BioLogos, a nonprofit dedicated to promoting evolution within evangelical circles, recently released a large survey examining how and why people develop their views on evolution. There’s a lot to mine there, though you can read the highlights in NCSE’s news item. I’m especially fascinated by the survey’s work to separate out different stances in the public conversation on how evolution and religion intersect.

+ read

Climate change deniers often fancy themselves “skeptics.” For those of us active in movement skepticism, it’s flattering to see others try to ride our coat tails, but it’s also frustrating. Skeptics are known for debunking bogus claims (from ghosts to psychics to the Loch Ness Monster), for operating at the intersection of science and consumer protection, for standing up for the role of evidence and the rational in public discourse. Skepticism means something specific, and deniers just do not do the things that a skeptic does.

That’s what makes it so gratifying that dozens of the leaders of the skeptical movement joined together to state clearly: “Deniers are not skeptics.” Deniers are not Skeptics

+ read

As a 501(c)(3) nonprofit, NCSE can’t try to change the outcome of elections, which means we keep mum about candidates who attack climate science and evolution from the hustings. But that doesn’t mean we don’t keep watch: candidates become policymakers, and it’s valuable to know what our future leaders are saying.

+ read

Alabama state coat of arms, 1876

In 1995, the governor of Alabama, Fob James, spoke before the state board of education, which was then considering a proposal to insert a disclaimer about evolution in all biology textbooks used in the state. In The Creationists (2006), Ronald L. Numbers primly writes, “The Republican governor, Fob James, who presided over the board, strongly backed the disclaimer, saying that he personally believed the biblical account of the origin of life to be true.” Randy Moore, Mark Decker, and Sehoya H. Cotner’s Chronology of the Evolution–Creationism Controversy (2009) is a little more vivid, writing, “During an appearance before the Alabama State Board of Education, Forrest Hood ‘Fob’ James ... ridicules evolution by slowly crossing the stage, beginning in a crouch and then ending erect.” By these accounts, it seems that historians have taken the speech in stride.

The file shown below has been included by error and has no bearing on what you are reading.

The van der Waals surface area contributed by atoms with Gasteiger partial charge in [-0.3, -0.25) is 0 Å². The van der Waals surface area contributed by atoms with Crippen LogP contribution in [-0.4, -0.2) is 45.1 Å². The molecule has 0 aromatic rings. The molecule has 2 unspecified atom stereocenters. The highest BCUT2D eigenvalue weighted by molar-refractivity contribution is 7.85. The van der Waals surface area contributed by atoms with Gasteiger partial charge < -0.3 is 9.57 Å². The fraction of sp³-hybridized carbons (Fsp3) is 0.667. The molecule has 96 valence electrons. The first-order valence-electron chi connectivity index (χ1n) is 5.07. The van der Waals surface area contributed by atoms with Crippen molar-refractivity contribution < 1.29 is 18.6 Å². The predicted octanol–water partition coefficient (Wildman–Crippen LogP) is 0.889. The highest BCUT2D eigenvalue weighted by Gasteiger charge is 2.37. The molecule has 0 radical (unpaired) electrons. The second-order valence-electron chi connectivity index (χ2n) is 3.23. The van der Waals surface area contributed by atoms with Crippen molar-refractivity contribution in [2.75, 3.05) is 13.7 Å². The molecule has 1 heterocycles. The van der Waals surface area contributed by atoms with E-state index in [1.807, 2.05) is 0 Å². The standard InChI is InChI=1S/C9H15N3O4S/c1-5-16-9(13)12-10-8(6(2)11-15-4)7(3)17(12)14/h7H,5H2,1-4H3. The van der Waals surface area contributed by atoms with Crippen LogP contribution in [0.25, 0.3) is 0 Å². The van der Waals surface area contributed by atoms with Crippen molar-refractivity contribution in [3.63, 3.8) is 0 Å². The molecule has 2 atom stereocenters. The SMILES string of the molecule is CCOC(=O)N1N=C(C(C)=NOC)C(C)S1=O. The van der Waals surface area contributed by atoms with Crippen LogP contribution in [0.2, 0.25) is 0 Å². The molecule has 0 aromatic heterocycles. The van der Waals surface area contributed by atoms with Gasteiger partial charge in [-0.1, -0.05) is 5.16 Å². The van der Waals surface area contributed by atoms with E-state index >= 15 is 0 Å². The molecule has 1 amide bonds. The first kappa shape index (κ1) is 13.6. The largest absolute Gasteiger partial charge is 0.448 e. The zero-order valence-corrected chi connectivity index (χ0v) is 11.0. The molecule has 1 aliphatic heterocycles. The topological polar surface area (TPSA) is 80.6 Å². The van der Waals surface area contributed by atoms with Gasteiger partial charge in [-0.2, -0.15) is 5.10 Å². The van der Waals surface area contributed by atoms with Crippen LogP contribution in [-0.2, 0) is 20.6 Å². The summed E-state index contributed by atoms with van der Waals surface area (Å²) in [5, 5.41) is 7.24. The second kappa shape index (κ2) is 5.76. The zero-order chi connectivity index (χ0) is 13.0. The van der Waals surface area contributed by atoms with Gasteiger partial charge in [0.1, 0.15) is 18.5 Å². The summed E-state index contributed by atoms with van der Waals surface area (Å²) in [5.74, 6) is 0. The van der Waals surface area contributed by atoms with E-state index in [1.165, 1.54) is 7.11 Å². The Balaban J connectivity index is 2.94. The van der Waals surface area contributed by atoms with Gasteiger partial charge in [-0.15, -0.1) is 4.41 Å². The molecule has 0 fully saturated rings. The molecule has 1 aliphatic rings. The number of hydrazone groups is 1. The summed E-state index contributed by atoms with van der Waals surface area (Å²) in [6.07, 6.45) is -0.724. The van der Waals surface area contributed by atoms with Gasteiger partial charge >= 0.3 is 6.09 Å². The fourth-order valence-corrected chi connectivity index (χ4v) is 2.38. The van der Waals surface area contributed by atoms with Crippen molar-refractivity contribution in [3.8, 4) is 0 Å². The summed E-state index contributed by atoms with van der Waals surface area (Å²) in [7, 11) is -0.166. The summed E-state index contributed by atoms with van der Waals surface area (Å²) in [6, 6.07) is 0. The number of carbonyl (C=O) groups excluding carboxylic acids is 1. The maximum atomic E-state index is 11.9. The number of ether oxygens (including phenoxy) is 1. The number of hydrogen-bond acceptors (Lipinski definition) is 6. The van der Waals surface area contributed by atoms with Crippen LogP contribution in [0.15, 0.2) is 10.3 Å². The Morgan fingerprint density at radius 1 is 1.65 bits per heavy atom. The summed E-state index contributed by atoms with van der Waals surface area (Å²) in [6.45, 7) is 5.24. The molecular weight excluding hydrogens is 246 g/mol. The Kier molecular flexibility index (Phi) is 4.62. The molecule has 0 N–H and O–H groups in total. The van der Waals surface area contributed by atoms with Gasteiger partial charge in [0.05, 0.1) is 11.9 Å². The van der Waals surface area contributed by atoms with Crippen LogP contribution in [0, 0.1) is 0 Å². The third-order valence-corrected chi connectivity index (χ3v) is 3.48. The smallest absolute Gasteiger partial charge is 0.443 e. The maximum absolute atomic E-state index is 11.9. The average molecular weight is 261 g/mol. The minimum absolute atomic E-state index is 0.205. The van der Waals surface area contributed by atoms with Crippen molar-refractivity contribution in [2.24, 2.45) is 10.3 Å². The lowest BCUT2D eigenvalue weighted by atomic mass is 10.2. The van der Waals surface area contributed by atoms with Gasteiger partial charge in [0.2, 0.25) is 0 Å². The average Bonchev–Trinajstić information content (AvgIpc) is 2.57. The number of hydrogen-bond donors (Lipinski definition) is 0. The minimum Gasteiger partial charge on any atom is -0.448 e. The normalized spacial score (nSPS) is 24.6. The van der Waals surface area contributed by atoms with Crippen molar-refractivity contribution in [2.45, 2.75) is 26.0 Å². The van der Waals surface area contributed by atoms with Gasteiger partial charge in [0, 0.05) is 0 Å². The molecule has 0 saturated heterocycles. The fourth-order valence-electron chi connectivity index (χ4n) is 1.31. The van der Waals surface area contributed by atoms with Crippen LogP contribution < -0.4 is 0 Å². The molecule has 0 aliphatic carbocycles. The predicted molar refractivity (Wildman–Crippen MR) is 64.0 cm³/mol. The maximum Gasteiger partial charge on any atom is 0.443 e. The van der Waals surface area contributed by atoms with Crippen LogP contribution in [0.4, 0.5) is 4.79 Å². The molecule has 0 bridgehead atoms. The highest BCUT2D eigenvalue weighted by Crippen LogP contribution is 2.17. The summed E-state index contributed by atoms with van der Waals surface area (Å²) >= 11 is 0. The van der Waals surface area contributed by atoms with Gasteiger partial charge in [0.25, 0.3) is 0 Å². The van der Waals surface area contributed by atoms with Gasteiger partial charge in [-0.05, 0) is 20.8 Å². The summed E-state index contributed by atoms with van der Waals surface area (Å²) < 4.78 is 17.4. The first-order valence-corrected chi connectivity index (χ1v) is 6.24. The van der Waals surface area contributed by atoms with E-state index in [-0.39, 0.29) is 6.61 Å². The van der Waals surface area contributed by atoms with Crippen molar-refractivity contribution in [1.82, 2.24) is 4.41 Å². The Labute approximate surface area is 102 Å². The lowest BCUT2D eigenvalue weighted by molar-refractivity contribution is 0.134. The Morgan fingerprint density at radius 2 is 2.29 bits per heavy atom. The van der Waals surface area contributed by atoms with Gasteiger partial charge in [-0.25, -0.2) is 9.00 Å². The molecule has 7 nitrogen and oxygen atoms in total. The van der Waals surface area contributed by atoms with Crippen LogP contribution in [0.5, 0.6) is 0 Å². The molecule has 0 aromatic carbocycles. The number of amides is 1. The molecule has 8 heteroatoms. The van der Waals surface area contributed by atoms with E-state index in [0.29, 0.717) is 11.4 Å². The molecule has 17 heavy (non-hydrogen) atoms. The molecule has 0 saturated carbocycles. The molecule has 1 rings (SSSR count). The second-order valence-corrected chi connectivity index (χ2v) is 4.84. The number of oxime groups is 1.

+ read

The issue of whether Sherlock Holmes is science literate led to some fascinating discussion in the comments section, though not, I fear, to a consensus. But let’s turn to a matter closer to my own heart and examine what we can learn about someone’s science literacy based on whether they reject evolution.

+ read

A creationist group is organizing an event at a major university (unnamed, since I certainly don’t want to promote the event), and some scientists there wanted advice on how to respond. One approach we discussed was using humor to push back. I love the idea, but it's not as simple as you'd think. How can satire and humor work? And how can they backfire? Read on.

+ read

When someone says, “the science isn’t settled yet—it’s too soon to make a decision,” why are we suspicious?

+ read

Josh, Steve, and I just returned from spending 8 days with a group of 21 NCSE members on NCSE’s Grand Canyon raft trip. Steve regaled us with the actual geological history of Grand Canyon, and Josh supplemented with a tongue-in-cheek presentation of the creationist view – with me helping a bit around the edges. Josh also kept up the natural history side of things as he introduced us to a variety of invertebrate and vertebrate varmints along the trail.

+ read

Rodin, The Thinker. Photograph: Frank Kovalchek, via Wikimedia Commons.

I’m still happily kibitzing on a dispute between two philosophers, Mary Midgley and Nicholas Everitt. (Look, I don’t give you a hard time about your idea of fun, do I?) You’ll recall that in 2007, Midgley published a pamphlet entitled “Intelligent Design Theory and other ideological problems” (PDF), which Everitt is now criticizing in a forthcoming review (PDF; subscription required) in the Journal of Philosophy of Education. Of the criticisms of Everitt’s I’ve addressed so far (part 1, part 2), the most important is that Midgley wrongly denies that young-earth creationism was “once the mainstream Christian position, endorsed by both intellectuals and the layperson in the pew” (p. 5). But a position held by Christians in the pulpit and in the pew is not necessarily a Christian position as such, and the fact that Christians have not generally regarded young-earth creationism as definitive of or central to their faith seems to show at least that Everitt fails to establish his case. Now to the consequences for the classroom.

+ read
Subscribe to Evolution denial